Does the regularity of elections and absence of non-democratic takeovers alone guarantee appropriate political behaviour? If that were the case, we would observe very little of inappropriate political behaviour in more stable democracies like India; unfortunately, regular elections and consequent democratic stability alone does not suffice. Politicians have two key competing objectives in their calculus: seeking and holding office and formulating and implementing sound policies to advance the social welfare of the electors; of these, the latter objective is the by-product of the process of pursuing the former.

Striking a good mix, much less an optimal mix, between the two competing objectives is almost impossible in a country like Pakistan where policy space is largely occupied by extra-political arms of the state. When we look at the policy arena of the government as a Cartesian space, some of the key quadrants are off-limits for the politicians. The rest of the quadrants are frequently interfered with by the custodians of the off-limit quadrants. The remaining policy space of sectors like health, education and municipal services is stuffed with pre-committed expenditures; rigid salary expenditures in these sectors easily constitute 80 to 90 per cent of the fiscal outlay. At the end of the day, politicians are left with a much smaller segment of the policy space than is needed to make any meaningful trade-off between public good and private benefit. Encroachment of policy space by extra-political forces coupled with uncertainty of the democratic continuity has important implications for functioning of the political market.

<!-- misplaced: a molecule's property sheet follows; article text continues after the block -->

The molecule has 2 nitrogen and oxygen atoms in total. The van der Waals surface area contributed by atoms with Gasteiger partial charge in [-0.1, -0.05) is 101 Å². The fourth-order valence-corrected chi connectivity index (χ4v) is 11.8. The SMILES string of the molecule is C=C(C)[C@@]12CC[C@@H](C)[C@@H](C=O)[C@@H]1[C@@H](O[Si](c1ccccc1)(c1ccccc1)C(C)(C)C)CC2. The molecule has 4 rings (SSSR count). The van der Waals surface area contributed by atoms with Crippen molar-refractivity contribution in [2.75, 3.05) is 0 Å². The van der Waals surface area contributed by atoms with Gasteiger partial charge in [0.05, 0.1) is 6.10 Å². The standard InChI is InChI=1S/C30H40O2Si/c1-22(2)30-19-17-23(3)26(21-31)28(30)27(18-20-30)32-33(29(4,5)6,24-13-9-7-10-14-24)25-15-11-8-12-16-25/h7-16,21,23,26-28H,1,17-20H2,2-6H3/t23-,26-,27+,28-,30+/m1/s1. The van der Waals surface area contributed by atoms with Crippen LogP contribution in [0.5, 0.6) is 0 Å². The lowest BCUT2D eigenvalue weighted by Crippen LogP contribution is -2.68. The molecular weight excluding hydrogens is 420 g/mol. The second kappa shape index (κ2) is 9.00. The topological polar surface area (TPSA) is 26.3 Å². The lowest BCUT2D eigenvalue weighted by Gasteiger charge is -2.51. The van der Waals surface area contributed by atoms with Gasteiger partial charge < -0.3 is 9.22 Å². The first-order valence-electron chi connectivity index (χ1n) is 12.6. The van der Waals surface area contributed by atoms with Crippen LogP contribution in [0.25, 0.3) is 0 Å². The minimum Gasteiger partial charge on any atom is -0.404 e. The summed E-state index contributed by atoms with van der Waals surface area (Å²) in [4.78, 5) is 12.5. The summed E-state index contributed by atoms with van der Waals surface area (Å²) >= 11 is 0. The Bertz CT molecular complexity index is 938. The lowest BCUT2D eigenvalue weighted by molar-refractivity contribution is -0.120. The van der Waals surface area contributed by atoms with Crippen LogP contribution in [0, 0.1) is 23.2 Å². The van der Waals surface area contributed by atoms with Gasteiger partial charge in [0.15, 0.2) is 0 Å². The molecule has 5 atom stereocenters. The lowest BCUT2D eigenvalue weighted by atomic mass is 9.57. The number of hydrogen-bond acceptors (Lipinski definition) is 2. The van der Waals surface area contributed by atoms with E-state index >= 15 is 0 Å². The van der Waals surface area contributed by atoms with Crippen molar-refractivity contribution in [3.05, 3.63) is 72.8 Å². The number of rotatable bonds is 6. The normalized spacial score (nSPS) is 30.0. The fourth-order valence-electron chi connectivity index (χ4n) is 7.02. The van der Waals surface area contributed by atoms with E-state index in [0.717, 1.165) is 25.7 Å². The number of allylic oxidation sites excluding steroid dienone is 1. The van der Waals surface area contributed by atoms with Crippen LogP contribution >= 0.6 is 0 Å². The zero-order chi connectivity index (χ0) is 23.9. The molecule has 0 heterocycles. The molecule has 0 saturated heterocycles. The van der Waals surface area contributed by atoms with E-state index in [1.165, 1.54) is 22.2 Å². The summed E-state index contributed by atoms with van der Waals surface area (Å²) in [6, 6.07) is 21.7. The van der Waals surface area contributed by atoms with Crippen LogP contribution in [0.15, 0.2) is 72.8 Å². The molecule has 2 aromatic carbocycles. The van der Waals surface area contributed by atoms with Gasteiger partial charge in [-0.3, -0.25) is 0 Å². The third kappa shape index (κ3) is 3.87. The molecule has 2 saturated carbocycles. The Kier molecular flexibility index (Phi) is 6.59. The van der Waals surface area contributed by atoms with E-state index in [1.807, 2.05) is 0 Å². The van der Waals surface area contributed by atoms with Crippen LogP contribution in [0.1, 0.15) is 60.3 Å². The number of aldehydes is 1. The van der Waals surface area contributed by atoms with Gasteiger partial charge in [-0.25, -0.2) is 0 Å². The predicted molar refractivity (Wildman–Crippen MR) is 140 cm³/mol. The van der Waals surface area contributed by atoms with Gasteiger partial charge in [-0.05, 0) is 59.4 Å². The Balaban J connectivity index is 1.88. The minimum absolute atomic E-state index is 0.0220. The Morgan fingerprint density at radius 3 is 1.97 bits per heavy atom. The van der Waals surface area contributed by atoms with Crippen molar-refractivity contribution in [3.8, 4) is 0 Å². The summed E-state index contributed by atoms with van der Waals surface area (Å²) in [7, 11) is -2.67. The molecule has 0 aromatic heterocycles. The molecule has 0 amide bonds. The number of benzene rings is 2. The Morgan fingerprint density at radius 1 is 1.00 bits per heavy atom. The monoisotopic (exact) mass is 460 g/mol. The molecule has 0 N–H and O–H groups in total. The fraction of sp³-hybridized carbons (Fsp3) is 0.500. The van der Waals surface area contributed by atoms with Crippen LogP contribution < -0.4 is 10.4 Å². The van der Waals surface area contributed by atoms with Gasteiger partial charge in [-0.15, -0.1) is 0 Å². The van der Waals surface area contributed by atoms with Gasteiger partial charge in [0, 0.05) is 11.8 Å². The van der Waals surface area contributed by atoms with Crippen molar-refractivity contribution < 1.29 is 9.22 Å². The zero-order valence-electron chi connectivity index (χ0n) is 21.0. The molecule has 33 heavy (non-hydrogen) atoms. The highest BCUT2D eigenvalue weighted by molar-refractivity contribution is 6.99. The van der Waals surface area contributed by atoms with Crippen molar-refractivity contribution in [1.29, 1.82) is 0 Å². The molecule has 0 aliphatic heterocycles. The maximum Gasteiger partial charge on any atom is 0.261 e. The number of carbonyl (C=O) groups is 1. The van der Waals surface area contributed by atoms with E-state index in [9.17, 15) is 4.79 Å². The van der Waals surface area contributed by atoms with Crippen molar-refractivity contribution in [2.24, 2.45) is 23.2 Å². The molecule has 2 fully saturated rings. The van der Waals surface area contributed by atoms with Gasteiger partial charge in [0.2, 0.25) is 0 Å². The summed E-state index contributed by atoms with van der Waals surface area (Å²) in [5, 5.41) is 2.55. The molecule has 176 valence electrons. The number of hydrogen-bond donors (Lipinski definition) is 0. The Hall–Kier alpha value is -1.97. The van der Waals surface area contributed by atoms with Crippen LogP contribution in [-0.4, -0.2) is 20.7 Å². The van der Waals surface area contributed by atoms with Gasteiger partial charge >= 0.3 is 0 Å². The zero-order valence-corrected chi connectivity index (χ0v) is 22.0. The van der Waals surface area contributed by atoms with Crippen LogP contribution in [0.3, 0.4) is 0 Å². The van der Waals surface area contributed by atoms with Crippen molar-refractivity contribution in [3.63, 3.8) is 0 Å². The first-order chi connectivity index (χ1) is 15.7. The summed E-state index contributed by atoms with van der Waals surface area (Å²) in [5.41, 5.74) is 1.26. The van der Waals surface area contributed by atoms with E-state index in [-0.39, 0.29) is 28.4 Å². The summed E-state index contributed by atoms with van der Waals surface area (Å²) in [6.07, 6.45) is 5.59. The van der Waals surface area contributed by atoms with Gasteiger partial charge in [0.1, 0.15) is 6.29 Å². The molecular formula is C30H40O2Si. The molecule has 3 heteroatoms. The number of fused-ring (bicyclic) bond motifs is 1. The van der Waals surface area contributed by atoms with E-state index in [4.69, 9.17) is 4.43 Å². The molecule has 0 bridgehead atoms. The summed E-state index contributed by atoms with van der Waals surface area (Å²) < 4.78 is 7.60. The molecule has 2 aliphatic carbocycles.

Firstly, it affects the type of persons who enter the market as political entrepreneurs; uncertain payoffs imply that only the high risk-takers would join the profession; less of policy space would prevent public-spirited individuals from joining the political class; and relatively low ego rents in presence of more powerful arms of the state would discourage the brightest. Moreover, interruptions in the democratic continuity discourage people from adopting politics as a career, skew human resource allocation by established political families and prevent universities from teaching politics of public policy as a discipline. To understand this last point, imagine that there was a state that outlawed banking as a profession at regular intervals for a decade after every ten years and then expect first rate banking services during the episodic restoration of the profession.

Secondly such scenario results in breakdown of signalling mechanism between the politician and the elector: elector, no more able to use performance in office as sorting indicator between a congruent and a dissonant politician, resorts to secondary criteria as a proxy for expected performance, and votes on account of caste or clan or ethnicity. Discontinuity of democratic system also affects the ability of the voters to punish the dissonant behaviour of politician as focus shifts from politicians’ performance in office to their conduct during the non-democratic rule, particularly to their efforts for restoration of democratic order.

Politicians’ failure to deliver on public goods and services is often cited as the raison d’ĂȘtre for packing off democratic governments and for denying decision making to politicians in certain off-limit quadrants of policy space. What is presented as the solution to the failure of political market is, in fact, the very foundation of such failure.

The writer is a Lahore-based policy specialist. Email: rashidlangrial@gmail.com

Blog: rashidlangrial.blogspot.com